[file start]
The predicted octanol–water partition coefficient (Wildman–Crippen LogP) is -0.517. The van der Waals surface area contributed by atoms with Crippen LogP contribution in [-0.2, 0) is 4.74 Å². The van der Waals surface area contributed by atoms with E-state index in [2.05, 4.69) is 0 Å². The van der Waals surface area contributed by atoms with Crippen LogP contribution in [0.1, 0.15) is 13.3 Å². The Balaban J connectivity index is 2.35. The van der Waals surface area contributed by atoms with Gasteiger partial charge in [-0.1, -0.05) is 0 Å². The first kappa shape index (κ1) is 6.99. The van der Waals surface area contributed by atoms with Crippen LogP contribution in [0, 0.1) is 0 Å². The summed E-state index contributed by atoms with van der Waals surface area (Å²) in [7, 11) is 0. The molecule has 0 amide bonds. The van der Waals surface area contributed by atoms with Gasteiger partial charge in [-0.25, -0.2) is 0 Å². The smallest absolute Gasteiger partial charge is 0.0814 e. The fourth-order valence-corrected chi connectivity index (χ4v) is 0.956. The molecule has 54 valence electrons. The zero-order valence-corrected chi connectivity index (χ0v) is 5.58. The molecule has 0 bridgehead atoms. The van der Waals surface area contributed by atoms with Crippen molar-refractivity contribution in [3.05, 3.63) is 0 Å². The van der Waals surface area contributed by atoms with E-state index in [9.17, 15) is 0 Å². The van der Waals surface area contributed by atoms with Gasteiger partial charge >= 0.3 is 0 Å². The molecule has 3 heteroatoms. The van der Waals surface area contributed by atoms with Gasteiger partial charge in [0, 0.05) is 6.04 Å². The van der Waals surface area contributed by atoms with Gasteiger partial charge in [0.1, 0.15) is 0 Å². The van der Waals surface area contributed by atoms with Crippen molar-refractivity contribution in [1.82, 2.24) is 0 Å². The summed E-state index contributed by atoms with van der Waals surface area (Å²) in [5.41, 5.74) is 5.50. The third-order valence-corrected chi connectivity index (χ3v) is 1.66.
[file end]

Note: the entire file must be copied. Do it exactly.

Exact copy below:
The predicted octanol–water partition coefficient (Wildman–Crippen LogP) is -0.517. The van der Waals surface area contributed by atoms with Crippen LogP contribution in [-0.2, 0) is 4.74 Å². The van der Waals surface area contributed by atoms with E-state index in [2.05, 4.69) is 0 Å². The van der Waals surface area contributed by atoms with Crippen LogP contribution in [0.1, 0.15) is 13.3 Å². The Balaban J connectivity index is 2.35. The van der Waals surface area contributed by atoms with Gasteiger partial charge in [-0.1, -0.05) is 0 Å². The first kappa shape index (κ1) is 6.99. The van der Waals surface area contributed by atoms with Crippen LogP contribution in [0, 0.1) is 0 Å². The summed E-state index contributed by atoms with van der Waals surface area (Å²) in [7, 11) is 0. The molecule has 0 amide bonds. The van der Waals surface area contributed by atoms with Gasteiger partial charge in [-0.25, -0.2) is 0 Å². The smallest absolute Gasteiger partial charge is 0.0814 e. The fourth-order valence-corrected chi connectivity index (χ4v) is 0.956. The molecule has 54 valence electrons. The zero-order valence-corrected chi connectivity index (χ0v) is 5.58. The molecule has 0 bridgehead atoms. The van der Waals surface area contributed by atoms with Crippen molar-refractivity contribution in [3.05, 3.63) is 0 Å². The van der Waals surface area contributed by atoms with E-state index in [9.17, 15) is 0 Å². The van der Waals surface area contributed by atoms with Gasteiger partial charge >= 0.3 is 0 Å². The molecule has 3 heteroatoms. The van der Waals surface area contributed by atoms with Gasteiger partial charge in [0, 0.05) is 6.04 Å². The van der Waals surface area contributed by atoms with Gasteiger partial charge in [0.1, 0.15) is 0 Å². The van der Waals surface area contributed by atoms with Crippen molar-refractivity contribution in [1.82, 2.24) is 0 Å². The summed E-state index contributed by atoms with van der Waals surface area (Å²) in [5.41, 5.74) is 5.50. The third-order valence-corrected chi connectivity index (χ3v) is 1.66.